The status of LGBT people in Trump’s America is difficult to predict. Some of his statements in the past, as well as his proximity to the religious right, would indicate that repression of LGBT people is in the cards, but he’s also made repeated statements about “protecting” LGBT people, and if rumours are to be believed a planned executive order giving sweeping latitude for “religious freedom” protections has been scrapped due to his childrens’ influence.
I was a bit confused by this until I remembered an earlier time when Trump pledged to protect LGBT people: right after the Pulse nightclub shooting, when the pledge was a thinly-veiled promise to ban Muslims like the Pulse shooter from entering the country. And then I realized what’s going on: he’s playing marginalized and vulnerable groups against each other, using the idea of protecting LGBT people as cover for cracking down on Muslims. In the short-term, I expect we’ll see this occurring more and more often.
(Many people implicitly leave the “T” off the end of that acronym, so I suspect that if Trump’s religious hangers-on want to take another shot at those bathroom bills, Trump will be only too happy to go along with it).
In the middle of all of this, there will be efforts to inflate the power of the executive branch while de-powering other branches of government. It seems as if we’re rapidly heading for some sort of showdown in this regard, with Trump being blocked at every turn and petulantly flailing at the pesky judges and checks and balances keeping him from fulfilling his campaign promises, and how exactly that will go depends on a number of factors, like whether the military decides to throw its weight strongly behind either side. Absent anything drastic like that, I don’t think this is a direct fight that Trump can win; but the loss will sting, and he’ll move onto less direct methods of getting his way.
How quickly will all of this happen? Faster than you’re expecting. While writing this post I had to keep revising it because Trump’s actions continuously out-paced my predictions, and while I don’t expect that breakneck pace to last now that the rest of the government is (finally) digging their heels in and starting to push back, I reiterate what I said in my last post that we’re talking about months and not years.
Of course, given how much of a human failure cascade Trump is and the signs of chaos and disorganization within his administration, it’s entirely possible that his presidency will implode half an hour after this post goes live. In which case feel free to ignore the last 3500+ words.
4. It can happen here
Looking over the events of the last two weeks, I’m honestly surprised that we haven’t seen this sort of crisis sooner. America as a country is uniquely suited to authoritarianism and the elements of fascism that are present in Trump’s presidential persona in a way that few other countries on Earth are.
The fact is that America already enshrines many of the core tenets of authoritarianism and fascism into its national persona, and has been doing so for some time. Worship of the military and unthinking rah-rah patriotism became firmly entrenched during World War II and the Cold War; that America is exceptional and amazing and the Greatest Country On Earth is held as a gospel truth, and even many liberal Americans react with vehement anger if anyone suggests that this isn’t the case.
In religiously conservative areas, many people are brought up in an authoritarian environment and live within it all their lives. As children they’re raised using methods that emphasize total obedience as the most important virtues a person can learn, and as adults they’re told to accept the authority of the police, the military, religious figures and (certain elements of) government without question. Even more liberal parts of the country still feature the daily pledge of allegiance in schools, a ritual that would look right at home in a fascist American dictatorship (seriously, you guys have no idea how fucking creepy the sight of small children pledging undying loyalty to their country is if you haven’t grown up doing it).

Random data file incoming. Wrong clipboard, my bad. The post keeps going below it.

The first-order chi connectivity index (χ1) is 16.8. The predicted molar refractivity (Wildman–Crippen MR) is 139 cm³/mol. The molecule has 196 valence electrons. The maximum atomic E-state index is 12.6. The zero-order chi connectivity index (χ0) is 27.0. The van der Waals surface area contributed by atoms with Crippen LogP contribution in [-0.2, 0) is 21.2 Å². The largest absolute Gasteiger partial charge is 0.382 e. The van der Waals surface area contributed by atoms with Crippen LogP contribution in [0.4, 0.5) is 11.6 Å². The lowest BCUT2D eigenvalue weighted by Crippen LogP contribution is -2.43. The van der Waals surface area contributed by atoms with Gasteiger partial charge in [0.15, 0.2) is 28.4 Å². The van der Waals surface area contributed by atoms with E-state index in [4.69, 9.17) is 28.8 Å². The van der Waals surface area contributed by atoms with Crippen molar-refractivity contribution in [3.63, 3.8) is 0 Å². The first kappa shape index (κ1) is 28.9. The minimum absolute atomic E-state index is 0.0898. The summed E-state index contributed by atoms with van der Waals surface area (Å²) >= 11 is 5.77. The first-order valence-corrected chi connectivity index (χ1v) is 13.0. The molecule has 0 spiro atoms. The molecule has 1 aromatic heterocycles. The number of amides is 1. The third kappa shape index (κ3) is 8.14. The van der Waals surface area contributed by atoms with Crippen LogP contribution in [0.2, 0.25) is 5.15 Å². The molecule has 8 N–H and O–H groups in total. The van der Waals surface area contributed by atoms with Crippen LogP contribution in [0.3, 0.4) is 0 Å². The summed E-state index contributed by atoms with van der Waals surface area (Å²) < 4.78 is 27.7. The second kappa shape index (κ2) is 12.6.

America is a warlike country where violent action is glorified and held in high esteem. Much of its national mythology is based around victory in war, and the country’s less estimable military actions are swept under the rug or sugar-coated with the same dedication that holocaust deniers show to erasing their particular topic of interest from history.
And let’s not forget that the country was heavily built on acts of genocide and monstrous cruelty that easily rival the actions of any 20th-century dictator you care to name.
This is why I don’t treat Trump’s rise as some sort of shocking left-field tragedy, but as an inevitable end-point of the values and attitudes that the US has always held. Trump is not some random political aberration; he’s a monster that America itself created, and that’s part of why he may be so hard to stop.
But there’s a more positive side to the American character. The US is a highly-divided and fractious country, nearly impossible to unite on any topic, and there’s a strong streak of contrarianism and distrust of the federal government in many areas that will probably ensure the country never falls prey to fully-blown totalitarianism. If Trump’s presidency goes as bad as it has the potential to, he may find himself ruling over a nation rapidly splitting apart at the seams rather than a unified superpower, and that will be far better for the rest of the world.
And finally, I have to say that the scale of the recent protests surprised me, and still give me hope as long as people don’t grow complacent.
So that’s my take on where we are and where we’re going. Could I be wrong about all of this? Am I over-reacting and crying wolf? I sure hope so. But if history has taught us anything, it’s that we’re too often blindsided by events that we should have been able to see coming. No matter what happens over the next four years, let’s none of us say that we weren’t warned.